During a heated debate, the Webster Parish Police Jury agreed to give part of their discretionary funds to repair the Cullen Railroad Museum’s roof.
Several jurors on both sides were passionate about what to do, although they all said they understood the gravity of the issue. In the committee meeting Tuesday, District 11 Juror Steve Ramsey voiced concerns over whether they should help them or not because of the rising costs of health insurance, the possibility of losing money and the condition of the state’s budget.
District 3 Juror Daniel Thomas says he understands the concerns but didn’t feel it was right to fund the Dorcheat Historical Museum and not help the Cullen Railroad Museum.
“I’m not ashamed of the money we’ve spent here,” he said. “I do not think anyone in this room can look them in the eye and tell them that we’ve spent hundreds of thousands of dollars on museums down here and that we’re going to ignore them.”
In January’s regular meeting, District 10 Juror Vera Davison suggested using their discretionary funding. She and District 9 Juror Jerri Lee said if each juror would put up some of their discretionary funding, they would match it to help the town.
Lee brought it up again in committee. Some were against the idea, saying it needed to go through police jury funding, while others agreed to put up a portion of their discretionary funding.
“If you ask us to go the other route and use jury funds, then we’re really going to have to make them wait,” Lee said. “I was suggesting this particular way so that we could act immediately.”
Jury President Jim Bonsall heavily emphasized that helping the Town of Cullen has nothing to do with “north and south.”
“This has got to do with funding another museum, and we don’t need to be funding the one we’re funding now,” he said. “In my opinion, if they can’t get the money together to fix this roof, how are they going to get the money to keep it going? If we give them the money, I don’t think the police jury needs to be getting deep into this. I think we need to be getting out of the museum business.”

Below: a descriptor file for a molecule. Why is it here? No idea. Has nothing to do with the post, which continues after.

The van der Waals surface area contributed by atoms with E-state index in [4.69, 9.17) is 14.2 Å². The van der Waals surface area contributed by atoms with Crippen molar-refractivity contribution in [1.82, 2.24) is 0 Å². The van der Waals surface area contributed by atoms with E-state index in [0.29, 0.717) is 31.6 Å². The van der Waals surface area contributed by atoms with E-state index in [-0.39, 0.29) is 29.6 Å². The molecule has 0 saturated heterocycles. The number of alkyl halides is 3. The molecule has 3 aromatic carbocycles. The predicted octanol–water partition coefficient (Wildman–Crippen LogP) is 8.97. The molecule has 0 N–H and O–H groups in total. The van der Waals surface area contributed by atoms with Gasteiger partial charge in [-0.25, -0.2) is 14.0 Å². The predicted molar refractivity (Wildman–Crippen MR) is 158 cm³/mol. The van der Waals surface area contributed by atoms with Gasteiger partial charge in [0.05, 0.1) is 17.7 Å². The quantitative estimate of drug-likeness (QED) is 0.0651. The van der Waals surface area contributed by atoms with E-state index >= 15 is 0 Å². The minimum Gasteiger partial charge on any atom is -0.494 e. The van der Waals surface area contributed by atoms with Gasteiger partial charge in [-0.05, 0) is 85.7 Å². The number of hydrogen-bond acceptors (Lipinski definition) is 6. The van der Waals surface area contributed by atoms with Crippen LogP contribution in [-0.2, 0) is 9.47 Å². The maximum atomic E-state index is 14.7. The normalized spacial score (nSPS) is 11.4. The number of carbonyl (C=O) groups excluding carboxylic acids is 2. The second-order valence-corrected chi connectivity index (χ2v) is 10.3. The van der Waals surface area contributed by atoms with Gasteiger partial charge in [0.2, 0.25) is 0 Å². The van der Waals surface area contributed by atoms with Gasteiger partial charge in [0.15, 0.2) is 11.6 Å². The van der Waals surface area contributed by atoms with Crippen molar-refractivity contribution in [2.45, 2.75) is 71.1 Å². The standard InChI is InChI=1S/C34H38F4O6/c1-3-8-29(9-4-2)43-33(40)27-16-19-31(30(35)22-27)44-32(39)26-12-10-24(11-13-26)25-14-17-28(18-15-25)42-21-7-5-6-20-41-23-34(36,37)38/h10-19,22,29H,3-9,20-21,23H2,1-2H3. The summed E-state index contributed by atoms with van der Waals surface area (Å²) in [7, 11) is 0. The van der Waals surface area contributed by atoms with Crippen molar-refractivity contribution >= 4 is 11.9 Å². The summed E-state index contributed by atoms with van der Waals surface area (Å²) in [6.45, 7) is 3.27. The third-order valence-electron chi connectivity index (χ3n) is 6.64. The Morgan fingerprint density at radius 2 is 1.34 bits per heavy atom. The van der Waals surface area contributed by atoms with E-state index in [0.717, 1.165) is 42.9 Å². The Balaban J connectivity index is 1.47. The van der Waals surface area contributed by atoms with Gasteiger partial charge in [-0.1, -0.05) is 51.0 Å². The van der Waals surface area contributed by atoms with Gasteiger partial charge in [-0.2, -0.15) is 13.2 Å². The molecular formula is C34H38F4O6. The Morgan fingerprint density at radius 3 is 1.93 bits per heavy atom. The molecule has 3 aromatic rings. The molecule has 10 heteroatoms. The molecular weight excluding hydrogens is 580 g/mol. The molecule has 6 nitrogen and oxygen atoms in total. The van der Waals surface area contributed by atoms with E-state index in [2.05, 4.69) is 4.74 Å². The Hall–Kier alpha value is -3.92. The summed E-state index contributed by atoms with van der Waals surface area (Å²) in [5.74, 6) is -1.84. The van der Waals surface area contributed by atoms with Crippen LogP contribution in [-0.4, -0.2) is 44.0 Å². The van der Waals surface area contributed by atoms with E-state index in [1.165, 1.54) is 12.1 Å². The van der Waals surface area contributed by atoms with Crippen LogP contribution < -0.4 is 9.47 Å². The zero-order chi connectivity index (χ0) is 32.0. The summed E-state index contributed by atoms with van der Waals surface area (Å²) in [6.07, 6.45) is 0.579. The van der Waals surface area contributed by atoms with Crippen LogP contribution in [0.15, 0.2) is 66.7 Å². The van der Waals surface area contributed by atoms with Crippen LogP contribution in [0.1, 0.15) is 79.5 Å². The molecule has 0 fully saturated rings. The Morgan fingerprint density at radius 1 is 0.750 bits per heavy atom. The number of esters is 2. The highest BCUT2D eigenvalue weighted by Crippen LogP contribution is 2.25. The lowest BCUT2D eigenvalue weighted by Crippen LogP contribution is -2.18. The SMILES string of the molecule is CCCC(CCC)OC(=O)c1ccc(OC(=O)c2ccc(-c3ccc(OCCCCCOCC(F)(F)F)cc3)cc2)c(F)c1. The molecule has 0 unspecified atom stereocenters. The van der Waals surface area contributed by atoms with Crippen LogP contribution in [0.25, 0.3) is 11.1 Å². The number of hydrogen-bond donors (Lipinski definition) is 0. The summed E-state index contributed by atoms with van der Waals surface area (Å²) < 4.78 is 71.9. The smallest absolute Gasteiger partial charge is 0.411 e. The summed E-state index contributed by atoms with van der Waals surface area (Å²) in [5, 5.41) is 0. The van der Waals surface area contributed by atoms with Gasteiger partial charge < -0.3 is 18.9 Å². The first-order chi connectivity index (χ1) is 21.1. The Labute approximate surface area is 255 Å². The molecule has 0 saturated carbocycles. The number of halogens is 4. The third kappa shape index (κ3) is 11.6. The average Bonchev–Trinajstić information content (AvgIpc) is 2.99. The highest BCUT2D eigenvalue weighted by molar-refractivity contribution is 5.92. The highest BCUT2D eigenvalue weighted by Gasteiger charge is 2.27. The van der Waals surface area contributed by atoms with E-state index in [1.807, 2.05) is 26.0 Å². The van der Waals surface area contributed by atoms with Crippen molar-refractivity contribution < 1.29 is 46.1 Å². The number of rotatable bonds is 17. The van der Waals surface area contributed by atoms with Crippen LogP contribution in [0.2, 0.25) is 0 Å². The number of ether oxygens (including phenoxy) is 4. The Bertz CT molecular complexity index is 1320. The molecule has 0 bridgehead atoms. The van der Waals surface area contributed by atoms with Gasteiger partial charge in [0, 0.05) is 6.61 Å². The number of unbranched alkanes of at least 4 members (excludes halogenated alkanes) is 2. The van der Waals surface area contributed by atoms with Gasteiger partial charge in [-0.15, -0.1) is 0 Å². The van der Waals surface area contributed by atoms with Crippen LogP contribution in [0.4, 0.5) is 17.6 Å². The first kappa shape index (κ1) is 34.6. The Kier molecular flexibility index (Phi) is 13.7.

Bonsall accused Thomas of using the “north and south” angle to pressure the jurors into “making a bad decision.” Bonsall says Thomas supported the Dorcheat Museum, and Thomas agreed whole-heartedly that he did.
“If the Dorcheat Museum was next door to me, I would still say that we need to quit funding that,” Bonsall said. “I don’t think we could cut the wheels out from under them at one time, but I believe within a short period of time we need to quit funding them. In Cullen, there’s no doubt in my mind that Mr. Mills is as sincere as anybody.”
Lee says if the jurors were as sincere as they said they were, then “put your money up.”
Cullen Mayor Ray Mills says they are not asking for ongoing funding; they are asking for one-time help to fix the roof so they can move forward.
“What we’re asking for is if you will give us a little consideration on getting the roof fixed,” Mills said. “We don’t want to put a burden on the police jury, we just want a little help where we can get into a situation where we can move forward with it. Every time it rains, there’s about six inches of water sitting on top of that building.”
Mills brought forth three quotes to repair the roof on the little museum, one for $6,000, one for roughly $10,000 and the last for $27,000.
Mills says they also appointed a board and developed a mission statement but will not seek nonprofit status as the museum is under the auspices of the town. Cullen Councilwoman Barbara Green says they are already seeking grants to upgrade and keep it going.
Several jurors agreed to these amounts:
- District 6, Jim Bonsall: $1,000
- District 1, Bruce Blanton: about $900
- District 4, Randy Thomas: $1,000
- District 9, Jerri Lee: $1,500
- District 10, Vera Davison: $1,500
- District 2, Allen Gilbert: $1,500
- District 8, Nick Cox: $500
- District 3, Daniel Thomas: $2,000
Ramsey had already used his discretionary funds towards repair and cleanup for a building in the Village of Heflin.
It all equaled $9,900 and in the motion, made by Lee, seconded by Daniel Thomas, the jurors agreed to cap the amount to $10,000.
Daniel Thomas says while he understands the town worked hard to get those figures and do what was asked of them, he still wanted to see a more detailed quote of what they want done to the roof.
The item will come before the jury at its April meeting to give the Town of Cullen time to submit a detailed quote of what will be done to the museum. The police jury will meet April 5 at 10:30 a.m. in the meeting room on the second floor of the Webster Parish Courthouse. Committee meetings will be at 9 a.m. at the police jury office on the third floor.